‘Most Feared’ Colombian Cartel Boss Extradited to the US
The man allegedly behind the largest and most feared Colombian drug cartel pleaded not guilty in Brooklyn’s federal courthouse on Tuesday, the New York Daily News reported.
The cartel, which was formerly called Clan Usuga, also “imposed a ‘tax’ on any drug traffickers that operated in the region under the Urabenos control,” states the indictment, obtained by OCCRP. They contracted “sicarios,” or hitmen, to commit “murders, assaults, kidnappings and assassinations” to expand their turf and enhance their reputation.
Los Urabenos would kill anyone who got in their way.
Special Agent of the Drug Enforcement Administration James Hunt called Rendon-Herrera "the most feared narco-terrorist in Colombia.”
“He is known as the old man who ignited Clan Usaga's reign of terror while besieging the United States with hundreds of tons of cocaine,” Hunt added.
Rendon-Herrera was extradited to the US on Monday from Colombia, where he had been in custody since 2009 and was sentenced to 20 years for homicide, forced disappearance, torture, kidnapping, and drug trafficking.
As Don Mario continued to run the drug cartel from behind bars, Colombia’s president Juan Manuel Santos agreed to extradite him to the US.
Before he was in custody, Rendon-Herrera was famous for his designer suits, wearing a new Rolex every day, and lighting his cigars with US$100 bills, the New York Post reported.
When translators stated his not-guilty plea, Don Mario was still wearing the same Adidas hoodie and track pants he had on when he got off the plane.
Prosecutors compared Rendon-Herrera’s rule to that of Joaquin “El Chapo” Guzman, the former boss of the infamous Mexican Sinaloa Cartel who was also extradited to Brooklyn to face federal charges last year.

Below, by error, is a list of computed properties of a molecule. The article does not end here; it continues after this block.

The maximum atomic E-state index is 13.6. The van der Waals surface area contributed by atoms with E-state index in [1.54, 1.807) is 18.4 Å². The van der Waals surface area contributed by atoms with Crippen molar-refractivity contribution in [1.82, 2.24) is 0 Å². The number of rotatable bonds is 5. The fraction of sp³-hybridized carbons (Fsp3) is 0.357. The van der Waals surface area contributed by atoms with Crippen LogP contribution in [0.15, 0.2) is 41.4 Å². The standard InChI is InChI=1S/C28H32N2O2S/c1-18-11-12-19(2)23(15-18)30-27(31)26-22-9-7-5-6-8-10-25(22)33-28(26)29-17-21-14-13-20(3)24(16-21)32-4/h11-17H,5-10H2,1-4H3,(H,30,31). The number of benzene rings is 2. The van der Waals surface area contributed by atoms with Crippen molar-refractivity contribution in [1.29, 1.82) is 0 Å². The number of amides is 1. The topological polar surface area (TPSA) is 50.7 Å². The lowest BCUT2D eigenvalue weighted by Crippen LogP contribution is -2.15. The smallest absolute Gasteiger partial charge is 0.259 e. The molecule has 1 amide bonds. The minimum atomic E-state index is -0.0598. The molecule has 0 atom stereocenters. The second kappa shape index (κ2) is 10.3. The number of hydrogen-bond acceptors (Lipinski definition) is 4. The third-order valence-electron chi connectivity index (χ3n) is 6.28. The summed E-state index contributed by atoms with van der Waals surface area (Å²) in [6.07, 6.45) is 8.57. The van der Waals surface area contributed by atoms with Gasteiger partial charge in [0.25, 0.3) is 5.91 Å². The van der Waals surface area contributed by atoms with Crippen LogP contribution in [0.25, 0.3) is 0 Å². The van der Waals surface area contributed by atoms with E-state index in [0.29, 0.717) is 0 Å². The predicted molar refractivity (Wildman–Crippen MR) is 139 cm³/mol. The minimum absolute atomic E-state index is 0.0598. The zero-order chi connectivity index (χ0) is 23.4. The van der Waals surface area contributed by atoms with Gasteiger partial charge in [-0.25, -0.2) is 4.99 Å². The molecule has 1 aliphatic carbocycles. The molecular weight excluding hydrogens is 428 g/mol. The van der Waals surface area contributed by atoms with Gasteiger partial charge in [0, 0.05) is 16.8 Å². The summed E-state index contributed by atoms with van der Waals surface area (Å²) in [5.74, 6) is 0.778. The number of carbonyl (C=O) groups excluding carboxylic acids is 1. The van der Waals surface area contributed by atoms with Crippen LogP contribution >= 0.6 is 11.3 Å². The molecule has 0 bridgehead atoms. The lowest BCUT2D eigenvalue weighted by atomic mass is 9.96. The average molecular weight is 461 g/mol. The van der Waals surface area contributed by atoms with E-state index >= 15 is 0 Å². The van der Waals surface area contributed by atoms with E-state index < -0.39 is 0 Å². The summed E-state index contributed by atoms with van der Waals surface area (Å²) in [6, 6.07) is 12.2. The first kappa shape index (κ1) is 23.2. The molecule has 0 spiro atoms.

US Attorney Richard Donoghue said they are "committed to cooperating with our international partners to dismantle illicit organizations like Clan Usuga and stem the destructive effects wrought by this violent armed criminal group."
Rendon-Herrera’s brother Freddy used to command the Colombian cartel as part of the right-wing paramilitary United Self-Defenders of Colombia.
With drug money from the cartel, the right-wing group would fund its guerilla warfare against left-wing opponents. When Pablo Escobar died in 1993, they also took over many of his drug routes.
Freddy and other leaders of the political group signed a peace treaty and surrendered in 2006 in return for amnesty from extradition. Don Mario used this as an opportunity to retreat to the jungles of Colombia, take over the vacuum they left behind, and consolidate his power through violence and terror.
Rendon-Herrera’s inner circle of murderers offered $1,200 for the severed heads of cops and farmers who wouldn’t let them grow coca plants on their farms.
El Chapo will go to trail in September and another Mexican cartel leader, Rafael Caro-Quintero, has been put on the FBI’s 10 most wanted list with a $20 million price tag under his photo. Caro-Quintero also has a pending indictment in the Brooklyn Federal Court.
After he was remanded on Tuesday, the court let Rendon-Herrera know that he was due back on May 21.